If you have been prescribed an MRI, you may be wondering what an MRI is and how it works.
It is important to understand that there are certain medical conditions that may prevent you from having one. By learning more about MRI scans, you can better prepare yourself for one.
The magnetic waves can affect some devices
Before entering the room where your MRI takes place, your technician will ask you to remove any metal on your body. They will do so because the magnetic waves can interact with these devices which can be dangerous and can cause distortion of the images your physician is requesting.
Similarly, if you have an implantable cardiac device, the MRI may affect it. Devices such as pacemakers and loop recorders won't always prevent you from having an MRI. However, you should contact your cardiologist prior to getting an MRI and make sure your MRI technician is aware of the device.
Metallic implants following trauma and orthopedic operations
It's not always the case that a metallic implant will prevent you from having an MRI. However, it's worth knowing that they can distort the image.
If your joint replacement surgery was relatively recent, the individual overseeing your care might need to determine whether it has fused with the joint sufficiently before proceeding with the MRI scan.
Whether or not this is an issue may also include other factors, such as your condition and the joint affected.
Other considerations to discuss with your technician before an MRI:
- Cochlear implants
- Catheters with metallic components
- Metallic fragments, such as bullets, that don't have a stable position in your body
Your radiologist may inject a dye before the scan
In some instances, your MRI technician may need to give you an injection of a contrast dye.
Contrast dye isn't used in all MRIs, though. Only around one in three require it. In many cases your doctor will determine the need for a contrast dye before your MRI and inform you of this step when prescribing the MRI. In some cases, you may learn of this step when you arrive for your MRI.
An MRI scan can last for up to 60 minutes and they do make noise
To conduct a detailed analysis of what's happening inside your body, an MRI can last between 20 and 60 minutes. During this time, you might hear clicking, humming, and even banging sounds. This is very normal as the powerful magnet moves around a coil to provide an accurate picture of your body.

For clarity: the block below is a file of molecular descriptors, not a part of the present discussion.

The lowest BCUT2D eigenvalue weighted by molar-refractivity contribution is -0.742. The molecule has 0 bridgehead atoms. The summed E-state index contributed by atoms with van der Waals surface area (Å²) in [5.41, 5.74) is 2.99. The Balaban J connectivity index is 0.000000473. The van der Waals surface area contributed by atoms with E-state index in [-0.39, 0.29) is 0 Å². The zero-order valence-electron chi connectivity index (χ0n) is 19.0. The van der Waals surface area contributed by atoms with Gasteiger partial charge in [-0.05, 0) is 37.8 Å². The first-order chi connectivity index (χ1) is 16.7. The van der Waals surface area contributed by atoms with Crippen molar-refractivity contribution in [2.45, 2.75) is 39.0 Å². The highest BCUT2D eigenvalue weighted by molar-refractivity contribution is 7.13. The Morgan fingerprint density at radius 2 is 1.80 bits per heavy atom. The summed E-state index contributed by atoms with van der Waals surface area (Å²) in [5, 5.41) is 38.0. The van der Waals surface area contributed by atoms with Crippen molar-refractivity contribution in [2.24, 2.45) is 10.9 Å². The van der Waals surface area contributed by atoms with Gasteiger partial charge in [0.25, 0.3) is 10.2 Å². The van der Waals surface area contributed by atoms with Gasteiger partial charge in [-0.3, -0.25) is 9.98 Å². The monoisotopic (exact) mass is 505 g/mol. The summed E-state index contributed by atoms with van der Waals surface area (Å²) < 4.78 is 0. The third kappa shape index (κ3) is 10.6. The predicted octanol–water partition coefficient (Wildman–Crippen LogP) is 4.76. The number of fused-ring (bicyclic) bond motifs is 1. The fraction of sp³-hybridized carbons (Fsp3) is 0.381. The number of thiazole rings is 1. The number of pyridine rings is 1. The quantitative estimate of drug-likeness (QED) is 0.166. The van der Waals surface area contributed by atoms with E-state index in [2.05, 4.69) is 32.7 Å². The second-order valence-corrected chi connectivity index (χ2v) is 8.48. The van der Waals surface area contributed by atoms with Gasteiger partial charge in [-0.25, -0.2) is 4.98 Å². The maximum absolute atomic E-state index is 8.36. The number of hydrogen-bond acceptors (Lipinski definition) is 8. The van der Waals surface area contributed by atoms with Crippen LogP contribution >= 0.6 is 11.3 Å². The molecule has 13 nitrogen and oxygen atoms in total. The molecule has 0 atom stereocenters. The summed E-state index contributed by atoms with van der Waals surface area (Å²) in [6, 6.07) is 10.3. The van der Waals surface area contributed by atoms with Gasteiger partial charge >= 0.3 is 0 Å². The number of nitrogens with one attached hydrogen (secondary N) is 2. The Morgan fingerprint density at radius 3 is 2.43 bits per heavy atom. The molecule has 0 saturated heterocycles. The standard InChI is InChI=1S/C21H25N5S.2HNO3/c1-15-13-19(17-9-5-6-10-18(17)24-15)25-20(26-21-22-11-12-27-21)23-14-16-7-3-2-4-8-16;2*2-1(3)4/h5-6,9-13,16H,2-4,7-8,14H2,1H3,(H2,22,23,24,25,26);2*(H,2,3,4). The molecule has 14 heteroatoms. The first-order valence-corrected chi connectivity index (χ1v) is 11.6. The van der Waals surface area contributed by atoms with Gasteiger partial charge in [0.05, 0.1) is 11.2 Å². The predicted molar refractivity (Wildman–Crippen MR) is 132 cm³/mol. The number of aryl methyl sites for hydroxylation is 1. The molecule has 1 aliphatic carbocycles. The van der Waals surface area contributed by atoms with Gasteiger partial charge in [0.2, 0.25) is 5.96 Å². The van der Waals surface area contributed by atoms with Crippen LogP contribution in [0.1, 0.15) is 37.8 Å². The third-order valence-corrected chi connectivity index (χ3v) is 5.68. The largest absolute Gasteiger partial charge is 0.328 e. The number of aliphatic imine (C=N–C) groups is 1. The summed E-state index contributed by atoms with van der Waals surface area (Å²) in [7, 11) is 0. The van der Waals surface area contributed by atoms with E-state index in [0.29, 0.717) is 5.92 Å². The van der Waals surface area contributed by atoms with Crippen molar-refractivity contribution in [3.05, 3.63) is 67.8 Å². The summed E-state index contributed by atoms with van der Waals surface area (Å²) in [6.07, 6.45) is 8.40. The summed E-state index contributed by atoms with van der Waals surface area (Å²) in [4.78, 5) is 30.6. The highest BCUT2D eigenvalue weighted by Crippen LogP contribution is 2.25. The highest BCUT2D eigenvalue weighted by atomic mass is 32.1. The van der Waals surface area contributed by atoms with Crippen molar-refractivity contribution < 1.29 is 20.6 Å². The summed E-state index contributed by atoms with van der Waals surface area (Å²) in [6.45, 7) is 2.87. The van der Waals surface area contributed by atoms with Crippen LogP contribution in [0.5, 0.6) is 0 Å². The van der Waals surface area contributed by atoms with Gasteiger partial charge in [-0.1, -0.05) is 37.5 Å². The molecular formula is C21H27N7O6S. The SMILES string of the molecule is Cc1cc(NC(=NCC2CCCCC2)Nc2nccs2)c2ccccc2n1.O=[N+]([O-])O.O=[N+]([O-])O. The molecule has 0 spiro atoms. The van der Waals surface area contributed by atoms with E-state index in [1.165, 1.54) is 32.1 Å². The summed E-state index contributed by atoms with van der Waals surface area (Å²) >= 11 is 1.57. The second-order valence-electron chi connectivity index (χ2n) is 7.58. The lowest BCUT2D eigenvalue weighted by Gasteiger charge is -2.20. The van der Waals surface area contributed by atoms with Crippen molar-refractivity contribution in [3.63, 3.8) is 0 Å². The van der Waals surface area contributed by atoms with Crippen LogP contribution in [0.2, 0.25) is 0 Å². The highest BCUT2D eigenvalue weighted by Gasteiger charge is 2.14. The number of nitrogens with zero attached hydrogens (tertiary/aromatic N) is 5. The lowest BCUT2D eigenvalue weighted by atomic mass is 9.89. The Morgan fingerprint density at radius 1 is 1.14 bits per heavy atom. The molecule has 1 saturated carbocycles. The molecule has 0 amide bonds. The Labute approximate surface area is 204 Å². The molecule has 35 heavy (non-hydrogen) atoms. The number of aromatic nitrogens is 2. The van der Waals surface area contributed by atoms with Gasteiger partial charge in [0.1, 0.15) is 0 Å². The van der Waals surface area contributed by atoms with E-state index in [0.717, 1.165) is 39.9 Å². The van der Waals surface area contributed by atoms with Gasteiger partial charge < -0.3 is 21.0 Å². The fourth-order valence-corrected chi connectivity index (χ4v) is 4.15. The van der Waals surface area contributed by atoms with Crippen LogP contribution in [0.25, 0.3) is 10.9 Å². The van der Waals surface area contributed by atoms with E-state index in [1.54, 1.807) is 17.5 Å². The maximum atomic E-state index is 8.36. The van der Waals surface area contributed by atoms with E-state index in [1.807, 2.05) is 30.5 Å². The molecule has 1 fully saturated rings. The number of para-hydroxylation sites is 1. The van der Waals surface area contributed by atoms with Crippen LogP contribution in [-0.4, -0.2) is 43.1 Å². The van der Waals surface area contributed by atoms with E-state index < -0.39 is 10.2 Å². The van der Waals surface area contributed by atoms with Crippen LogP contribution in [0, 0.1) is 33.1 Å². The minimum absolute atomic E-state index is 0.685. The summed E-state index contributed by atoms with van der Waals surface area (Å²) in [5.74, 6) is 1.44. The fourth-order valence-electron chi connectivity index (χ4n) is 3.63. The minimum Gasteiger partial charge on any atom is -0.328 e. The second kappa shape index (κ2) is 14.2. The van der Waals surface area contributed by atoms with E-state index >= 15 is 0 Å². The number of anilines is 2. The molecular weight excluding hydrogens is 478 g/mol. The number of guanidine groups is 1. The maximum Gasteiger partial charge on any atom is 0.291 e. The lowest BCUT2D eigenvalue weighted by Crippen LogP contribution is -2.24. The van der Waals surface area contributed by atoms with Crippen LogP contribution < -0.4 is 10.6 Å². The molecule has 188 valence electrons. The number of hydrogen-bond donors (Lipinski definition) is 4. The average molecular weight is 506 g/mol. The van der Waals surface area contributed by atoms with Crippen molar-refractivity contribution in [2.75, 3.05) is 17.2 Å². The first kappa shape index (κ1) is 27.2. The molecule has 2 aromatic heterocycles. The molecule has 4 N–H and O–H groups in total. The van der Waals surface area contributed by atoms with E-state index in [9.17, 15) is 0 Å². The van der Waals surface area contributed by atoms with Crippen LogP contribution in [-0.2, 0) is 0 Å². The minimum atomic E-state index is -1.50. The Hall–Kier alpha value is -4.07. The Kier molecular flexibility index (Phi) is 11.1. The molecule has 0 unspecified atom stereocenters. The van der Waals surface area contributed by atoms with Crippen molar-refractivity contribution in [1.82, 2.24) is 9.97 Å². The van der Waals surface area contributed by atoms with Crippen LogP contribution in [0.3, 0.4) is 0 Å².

It is common for MRI participants to feel some anxiety about the procedure due to the combination of the MRI equipment, and the noise the MRI machine makes.
If you believe you may experience claustrophobia during your MRI, it's important to highlight this with your medical team.
As a result, they may choose to give you a sedative to help you stay calm and still during the scan. Doing so is important because movement during the scan can distort the image and prevent your medical team from performing a thorough assessment.
In the case of children, an anesthetic may be needed. Pediatric patients may require an anesthetic as it's more challenging to encourage children of younger ages to remain still during the scan.
In some cases, the technologist may provide you with earplugs or with headphones and soothing music. Opting to use them is advisable, especially if you suspect that the noise the scan produces will make you uncomfortable in any way.
Using MRIs in women who are pregnant or breastfeeding
MRIs may be prescribed for various reasons for pregnant or breastfeeding women because MRIs do not use radiation.
However, if you are breastfeeding, and your doctor needs to use a contrast dye you might want to seek advice on pumping and storing milk.
MRI scans are an important tool that can provide important and detailed medical images of your body. If you have any additional questions or concerns about getting an MRI, you should consult your doctor or medical professional team.